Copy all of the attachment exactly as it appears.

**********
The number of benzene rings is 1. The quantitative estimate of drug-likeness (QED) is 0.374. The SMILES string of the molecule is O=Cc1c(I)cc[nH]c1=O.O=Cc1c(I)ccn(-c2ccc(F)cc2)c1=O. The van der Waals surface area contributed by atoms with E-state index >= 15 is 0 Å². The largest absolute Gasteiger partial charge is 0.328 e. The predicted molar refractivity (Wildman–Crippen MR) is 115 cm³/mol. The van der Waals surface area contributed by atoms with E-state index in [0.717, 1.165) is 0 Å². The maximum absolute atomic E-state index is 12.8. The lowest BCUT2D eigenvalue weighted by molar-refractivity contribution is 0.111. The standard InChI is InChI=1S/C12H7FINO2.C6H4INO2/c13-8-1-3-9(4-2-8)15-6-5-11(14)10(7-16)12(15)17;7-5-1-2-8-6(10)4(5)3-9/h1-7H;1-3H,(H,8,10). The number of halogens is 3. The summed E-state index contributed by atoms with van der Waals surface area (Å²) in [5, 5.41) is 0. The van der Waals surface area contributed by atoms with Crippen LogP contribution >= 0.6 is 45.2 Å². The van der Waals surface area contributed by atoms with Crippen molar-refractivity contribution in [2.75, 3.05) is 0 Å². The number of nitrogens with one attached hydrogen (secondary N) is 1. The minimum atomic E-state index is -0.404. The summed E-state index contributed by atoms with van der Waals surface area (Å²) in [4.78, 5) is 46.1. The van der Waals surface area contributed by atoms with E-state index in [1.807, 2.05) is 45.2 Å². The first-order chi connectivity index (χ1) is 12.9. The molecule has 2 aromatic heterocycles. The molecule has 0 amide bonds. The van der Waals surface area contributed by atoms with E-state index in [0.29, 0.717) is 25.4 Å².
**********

The number of benzene rings is 1. The quantitative estimate of drug-likeness (QED) is 0.374. The SMILES string of the molecule is O=Cc1c(I)cc[nH]c1=O.O=Cc1c(I)ccn(-c2ccc(F)cc2)c1=O. The van der Waals surface area contributed by atoms with E-state index >= 15 is 0 Å². The largest absolute Gasteiger partial charge is 0.328 e. The predicted molar refractivity (Wildman–Crippen MR) is 115 cm³/mol. The van der Waals surface area contributed by atoms with E-state index in [0.717, 1.165) is 0 Å². The maximum absolute atomic E-state index is 12.8. The lowest BCUT2D eigenvalue weighted by molar-refractivity contribution is 0.111. The standard InChI is InChI=1S/C12H7FINO2.C6H4INO2/c13-8-1-3-9(4-2-8)15-6-5-11(14)10(7-16)12(15)17;7-5-1-2-8-6(10)4(5)3-9/h1-7H;1-3H,(H,8,10). The number of halogens is 3. The summed E-state index contributed by atoms with van der Waals surface area (Å²) in [5, 5.41) is 0. The van der Waals surface area contributed by atoms with Crippen LogP contribution >= 0.6 is 45.2 Å². The van der Waals surface area contributed by atoms with Crippen molar-refractivity contribution in [2.75, 3.05) is 0 Å². The number of nitrogens with one attached hydrogen (secondary N) is 1. The minimum atomic E-state index is -0.404. The summed E-state index contributed by atoms with van der Waals surface area (Å²) in [4.78, 5) is 46.1. The van der Waals surface area contributed by atoms with E-state index in [1.807, 2.05) is 45.2 Å². The first-order chi connectivity index (χ1) is 12.9. The molecule has 2 aromatic heterocycles. The molecule has 0 amide bonds. The van der Waals surface area contributed by atoms with E-state index in [0.29, 0.717) is 25.4 Å².